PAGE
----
19 July 2023
Will the arrival of a new vegan steak bake change the car industry? Autocar analyses the growing demand for ‘vegan-labeled’ products and how it affects the car industry. The growing interest is driven by animal welfare and environmental concerns and it doesn’t stick to food only, it spreads to all kinds of products such as leather upholstery. Leather remains popular as a luxury material for car interiors, but with the development of vegan alternatives the market is in turmoil, and some OEMs are removing leather entirely. Report by One 4 Leather.
Lewis Hamilton, seven-time Formula 1 champion, asked his employer Mercedes-Benz to stop using leather and turn to alternatives. These alternatives aren’t new; Toyota has been using Softex, Ferrari offers Mycro Prestige as a vegan option and Mercedes offers Artico, these are all synthetics. Tesla has phased out leather interiors entirely, due to pressure from PETA. The car industry has been slower in capitalizing on the demand for vegan products. This is ironic according to Yvonne Taylor of PETA. She states that many of the biggest companies have been using vegan leather for its high quality and durability for years. Yet, this is not entirely true. In various tests, leather outperforms these materials in durability and resistance. And a material that lasts longer will in the end have the smaller footprint.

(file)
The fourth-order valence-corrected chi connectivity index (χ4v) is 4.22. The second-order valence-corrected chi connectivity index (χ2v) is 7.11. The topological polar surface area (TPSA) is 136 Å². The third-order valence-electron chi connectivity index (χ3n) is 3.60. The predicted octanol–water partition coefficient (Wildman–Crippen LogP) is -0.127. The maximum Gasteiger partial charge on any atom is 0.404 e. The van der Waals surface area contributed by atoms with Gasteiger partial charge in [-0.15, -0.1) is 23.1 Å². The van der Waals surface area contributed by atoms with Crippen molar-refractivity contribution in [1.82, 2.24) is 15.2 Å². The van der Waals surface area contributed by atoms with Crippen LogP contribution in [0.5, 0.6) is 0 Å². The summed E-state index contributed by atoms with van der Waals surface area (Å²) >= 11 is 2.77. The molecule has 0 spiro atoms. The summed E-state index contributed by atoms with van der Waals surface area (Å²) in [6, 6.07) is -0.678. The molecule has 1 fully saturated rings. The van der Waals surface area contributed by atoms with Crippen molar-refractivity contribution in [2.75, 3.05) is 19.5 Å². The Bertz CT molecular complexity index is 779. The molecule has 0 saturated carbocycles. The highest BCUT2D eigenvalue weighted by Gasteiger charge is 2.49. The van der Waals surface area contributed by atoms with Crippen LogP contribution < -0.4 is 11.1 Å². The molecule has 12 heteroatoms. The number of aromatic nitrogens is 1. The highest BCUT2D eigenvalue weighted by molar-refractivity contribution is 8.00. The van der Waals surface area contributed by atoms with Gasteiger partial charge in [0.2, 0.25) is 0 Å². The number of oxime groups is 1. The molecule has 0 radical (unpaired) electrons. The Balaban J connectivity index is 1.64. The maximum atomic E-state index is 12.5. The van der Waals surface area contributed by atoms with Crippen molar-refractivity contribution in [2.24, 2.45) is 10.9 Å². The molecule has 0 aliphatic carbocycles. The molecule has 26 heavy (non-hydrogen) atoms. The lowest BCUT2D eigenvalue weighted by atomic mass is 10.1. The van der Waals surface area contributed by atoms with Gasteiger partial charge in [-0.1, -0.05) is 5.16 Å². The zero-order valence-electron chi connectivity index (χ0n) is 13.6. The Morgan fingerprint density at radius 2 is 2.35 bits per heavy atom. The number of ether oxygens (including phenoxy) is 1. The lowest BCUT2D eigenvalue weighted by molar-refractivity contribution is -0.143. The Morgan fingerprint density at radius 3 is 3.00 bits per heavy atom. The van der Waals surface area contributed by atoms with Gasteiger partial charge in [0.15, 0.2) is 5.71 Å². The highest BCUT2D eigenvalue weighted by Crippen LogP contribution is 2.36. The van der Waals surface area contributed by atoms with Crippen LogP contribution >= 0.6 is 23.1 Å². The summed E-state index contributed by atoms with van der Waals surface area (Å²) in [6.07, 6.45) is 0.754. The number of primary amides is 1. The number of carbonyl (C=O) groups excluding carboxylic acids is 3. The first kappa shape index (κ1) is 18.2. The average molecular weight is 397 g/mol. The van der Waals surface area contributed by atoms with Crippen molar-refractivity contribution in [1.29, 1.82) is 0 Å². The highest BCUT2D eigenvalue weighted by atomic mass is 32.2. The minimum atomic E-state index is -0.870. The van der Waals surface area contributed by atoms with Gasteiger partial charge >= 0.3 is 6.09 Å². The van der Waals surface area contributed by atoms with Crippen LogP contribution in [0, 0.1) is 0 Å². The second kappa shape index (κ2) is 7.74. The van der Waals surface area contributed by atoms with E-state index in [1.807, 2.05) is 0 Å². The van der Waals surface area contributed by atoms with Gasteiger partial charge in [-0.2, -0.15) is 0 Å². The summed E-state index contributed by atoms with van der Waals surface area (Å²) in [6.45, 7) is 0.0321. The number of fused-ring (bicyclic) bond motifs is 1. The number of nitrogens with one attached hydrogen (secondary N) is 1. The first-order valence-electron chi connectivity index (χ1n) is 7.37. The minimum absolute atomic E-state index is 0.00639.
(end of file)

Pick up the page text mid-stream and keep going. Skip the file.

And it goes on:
The leather director of Leather UK, Dr. Kerry Senior believes in leather as a strong and necessary product for the future. “The reality is that more than 90% of the world’s population eat meat, and that consumption is rising. While this is the case, more than seven million tons of hides and skins will be produced every year, which will need to be dealt with. The most efficient and elegant solution to that problem is the production of leather. Leather is unarguably a byproduct of the meat industry.” These vegan alternatives to leather all use new synthetic chemicals in their production, making this process unfriendly to the environment. Sustainably sourced leather, which is tanned with responsible chemicals, isn’t harmful for the environment in any way, making this product more sustainable than leather alternatives.